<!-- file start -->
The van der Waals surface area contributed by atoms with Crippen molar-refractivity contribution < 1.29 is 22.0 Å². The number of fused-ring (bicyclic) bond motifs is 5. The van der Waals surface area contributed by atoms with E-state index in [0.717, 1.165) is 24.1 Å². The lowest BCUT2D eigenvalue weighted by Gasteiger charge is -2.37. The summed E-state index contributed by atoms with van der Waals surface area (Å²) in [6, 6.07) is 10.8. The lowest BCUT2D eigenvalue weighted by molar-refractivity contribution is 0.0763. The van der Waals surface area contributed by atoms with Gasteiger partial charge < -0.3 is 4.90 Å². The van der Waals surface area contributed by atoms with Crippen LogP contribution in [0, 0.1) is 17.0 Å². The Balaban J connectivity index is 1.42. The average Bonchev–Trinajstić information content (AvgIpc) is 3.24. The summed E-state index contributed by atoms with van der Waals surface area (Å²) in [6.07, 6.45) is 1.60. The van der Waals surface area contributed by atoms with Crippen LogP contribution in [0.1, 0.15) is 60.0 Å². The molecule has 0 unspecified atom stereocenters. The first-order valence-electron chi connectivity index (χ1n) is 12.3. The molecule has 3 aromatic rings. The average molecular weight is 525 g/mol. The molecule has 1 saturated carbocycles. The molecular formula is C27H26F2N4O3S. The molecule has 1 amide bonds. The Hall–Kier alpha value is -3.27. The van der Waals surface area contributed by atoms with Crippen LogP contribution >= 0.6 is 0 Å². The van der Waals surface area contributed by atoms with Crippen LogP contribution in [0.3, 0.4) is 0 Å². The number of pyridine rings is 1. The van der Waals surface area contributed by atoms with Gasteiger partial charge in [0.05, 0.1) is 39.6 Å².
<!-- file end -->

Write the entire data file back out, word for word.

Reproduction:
The van der Waals surface area contributed by atoms with Crippen molar-refractivity contribution < 1.29 is 22.0 Å². The number of fused-ring (bicyclic) bond motifs is 5. The van der Waals surface area contributed by atoms with E-state index in [0.717, 1.165) is 24.1 Å². The lowest BCUT2D eigenvalue weighted by Gasteiger charge is -2.37. The summed E-state index contributed by atoms with van der Waals surface area (Å²) in [6, 6.07) is 10.8. The lowest BCUT2D eigenvalue weighted by molar-refractivity contribution is 0.0763. The van der Waals surface area contributed by atoms with Gasteiger partial charge < -0.3 is 4.90 Å². The van der Waals surface area contributed by atoms with Crippen LogP contribution in [0, 0.1) is 17.0 Å². The Balaban J connectivity index is 1.42. The average Bonchev–Trinajstić information content (AvgIpc) is 3.24. The summed E-state index contributed by atoms with van der Waals surface area (Å²) in [6.07, 6.45) is 1.60. The van der Waals surface area contributed by atoms with Crippen LogP contribution in [0.1, 0.15) is 60.0 Å². The molecule has 0 unspecified atom stereocenters. The first-order valence-electron chi connectivity index (χ1n) is 12.3. The molecule has 3 aromatic rings. The average molecular weight is 525 g/mol. The molecule has 1 saturated carbocycles. The molecular formula is C27H26F2N4O3S. The molecule has 1 amide bonds. The Hall–Kier alpha value is -3.27. The van der Waals surface area contributed by atoms with Crippen LogP contribution >= 0.6 is 0 Å². The van der Waals surface area contributed by atoms with Crippen LogP contribution in [0.3, 0.4) is 0 Å². The number of pyridine rings is 1. The van der Waals surface area contributed by atoms with Gasteiger partial charge in [0.05, 0.1) is 39.6 Å².